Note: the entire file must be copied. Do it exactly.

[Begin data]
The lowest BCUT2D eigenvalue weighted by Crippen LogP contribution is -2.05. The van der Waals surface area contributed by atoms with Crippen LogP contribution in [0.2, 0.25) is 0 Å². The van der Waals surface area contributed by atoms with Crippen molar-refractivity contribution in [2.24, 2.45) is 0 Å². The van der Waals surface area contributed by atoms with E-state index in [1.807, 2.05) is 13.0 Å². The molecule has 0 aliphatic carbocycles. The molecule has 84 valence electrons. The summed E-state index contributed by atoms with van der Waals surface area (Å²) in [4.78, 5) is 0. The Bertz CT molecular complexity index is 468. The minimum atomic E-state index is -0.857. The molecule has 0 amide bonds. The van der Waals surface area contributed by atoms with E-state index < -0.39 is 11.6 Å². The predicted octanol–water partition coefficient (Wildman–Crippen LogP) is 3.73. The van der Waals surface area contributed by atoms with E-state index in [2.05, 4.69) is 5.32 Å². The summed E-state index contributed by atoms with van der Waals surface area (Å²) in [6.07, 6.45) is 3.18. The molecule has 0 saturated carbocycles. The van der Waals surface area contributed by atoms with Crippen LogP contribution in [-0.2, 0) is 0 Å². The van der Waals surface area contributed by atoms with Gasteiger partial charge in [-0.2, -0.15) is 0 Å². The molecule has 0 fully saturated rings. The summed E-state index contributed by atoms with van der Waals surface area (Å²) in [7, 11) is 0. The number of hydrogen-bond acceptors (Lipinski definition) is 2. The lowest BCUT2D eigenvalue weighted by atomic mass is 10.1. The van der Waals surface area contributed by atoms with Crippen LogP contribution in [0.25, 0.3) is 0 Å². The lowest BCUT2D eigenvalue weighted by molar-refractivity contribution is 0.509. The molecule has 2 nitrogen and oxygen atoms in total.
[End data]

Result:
The lowest BCUT2D eigenvalue weighted by Crippen LogP contribution is -2.05. The van der Waals surface area contributed by atoms with Crippen LogP contribution in [0.2, 0.25) is 0 Å². The van der Waals surface area contributed by atoms with Crippen molar-refractivity contribution in [2.24, 2.45) is 0 Å². The van der Waals surface area contributed by atoms with E-state index in [1.807, 2.05) is 13.0 Å². The molecule has 0 aliphatic carbocycles. The molecule has 84 valence electrons. The summed E-state index contributed by atoms with van der Waals surface area (Å²) in [4.78, 5) is 0. The Bertz CT molecular complexity index is 468. The minimum atomic E-state index is -0.857. The molecule has 0 amide bonds. The van der Waals surface area contributed by atoms with E-state index < -0.39 is 11.6 Å². The predicted octanol–water partition coefficient (Wildman–Crippen LogP) is 3.73. The van der Waals surface area contributed by atoms with E-state index in [2.05, 4.69) is 5.32 Å². The summed E-state index contributed by atoms with van der Waals surface area (Å²) in [6.07, 6.45) is 3.18. The molecule has 0 saturated carbocycles. The van der Waals surface area contributed by atoms with Crippen LogP contribution in [-0.2, 0) is 0 Å². The van der Waals surface area contributed by atoms with Gasteiger partial charge in [-0.2, -0.15) is 0 Å². The molecule has 0 fully saturated rings. The summed E-state index contributed by atoms with van der Waals surface area (Å²) in [7, 11) is 0. The number of hydrogen-bond acceptors (Lipinski definition) is 2. The lowest BCUT2D eigenvalue weighted by atomic mass is 10.1. The van der Waals surface area contributed by atoms with Crippen LogP contribution in [0.25, 0.3) is 0 Å². The lowest BCUT2D eigenvalue weighted by molar-refractivity contribution is 0.509. The molecule has 2 nitrogen and oxygen atoms in total.